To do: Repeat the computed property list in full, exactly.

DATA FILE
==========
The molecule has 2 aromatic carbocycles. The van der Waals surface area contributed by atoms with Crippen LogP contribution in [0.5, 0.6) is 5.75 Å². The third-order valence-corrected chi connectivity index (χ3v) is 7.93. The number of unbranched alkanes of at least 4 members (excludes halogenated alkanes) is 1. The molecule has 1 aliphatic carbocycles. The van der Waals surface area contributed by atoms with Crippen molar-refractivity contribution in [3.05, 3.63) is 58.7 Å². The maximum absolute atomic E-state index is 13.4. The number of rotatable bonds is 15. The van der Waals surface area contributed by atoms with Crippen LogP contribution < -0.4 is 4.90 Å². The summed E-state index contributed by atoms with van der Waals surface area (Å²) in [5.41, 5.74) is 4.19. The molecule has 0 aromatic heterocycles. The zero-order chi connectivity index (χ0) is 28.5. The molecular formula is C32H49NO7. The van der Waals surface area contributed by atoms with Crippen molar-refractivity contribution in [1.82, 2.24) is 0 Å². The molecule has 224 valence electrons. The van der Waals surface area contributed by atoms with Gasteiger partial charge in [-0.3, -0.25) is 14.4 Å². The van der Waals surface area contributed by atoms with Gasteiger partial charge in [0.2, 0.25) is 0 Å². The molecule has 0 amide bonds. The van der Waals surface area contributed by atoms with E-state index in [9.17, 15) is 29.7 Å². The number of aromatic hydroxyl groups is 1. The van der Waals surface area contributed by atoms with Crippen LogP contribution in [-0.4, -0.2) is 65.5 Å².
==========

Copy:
The molecule has 2 aromatic carbocycles. The van der Waals surface area contributed by atoms with Crippen LogP contribution in [0.5, 0.6) is 5.75 Å². The third-order valence-corrected chi connectivity index (χ3v) is 7.93. The number of unbranched alkanes of at least 4 members (excludes halogenated alkanes) is 1. The molecule has 1 aliphatic carbocycles. The van der Waals surface area contributed by atoms with Crippen molar-refractivity contribution in [3.05, 3.63) is 58.7 Å². The maximum absolute atomic E-state index is 13.4. The number of rotatable bonds is 15. The van der Waals surface area contributed by atoms with Crippen LogP contribution < -0.4 is 4.90 Å². The summed E-state index contributed by atoms with van der Waals surface area (Å²) in [5.41, 5.74) is 4.19. The molecule has 0 aromatic heterocycles. The zero-order chi connectivity index (χ0) is 28.5. The molecular formula is C32H49NO7. The van der Waals surface area contributed by atoms with Crippen molar-refractivity contribution in [1.82, 2.24) is 0 Å². The molecule has 224 valence electrons. The van der Waals surface area contributed by atoms with Gasteiger partial charge in [-0.3, -0.25) is 14.4 Å². The van der Waals surface area contributed by atoms with Gasteiger partial charge in [0.2, 0.25) is 0 Å². The molecule has 0 amide bonds. The van der Waals surface area contributed by atoms with E-state index in [9.17, 15) is 29.7 Å². The number of aromatic hydroxyl groups is 1. The van der Waals surface area contributed by atoms with Crippen LogP contribution in [-0.4, -0.2) is 65.5 Å².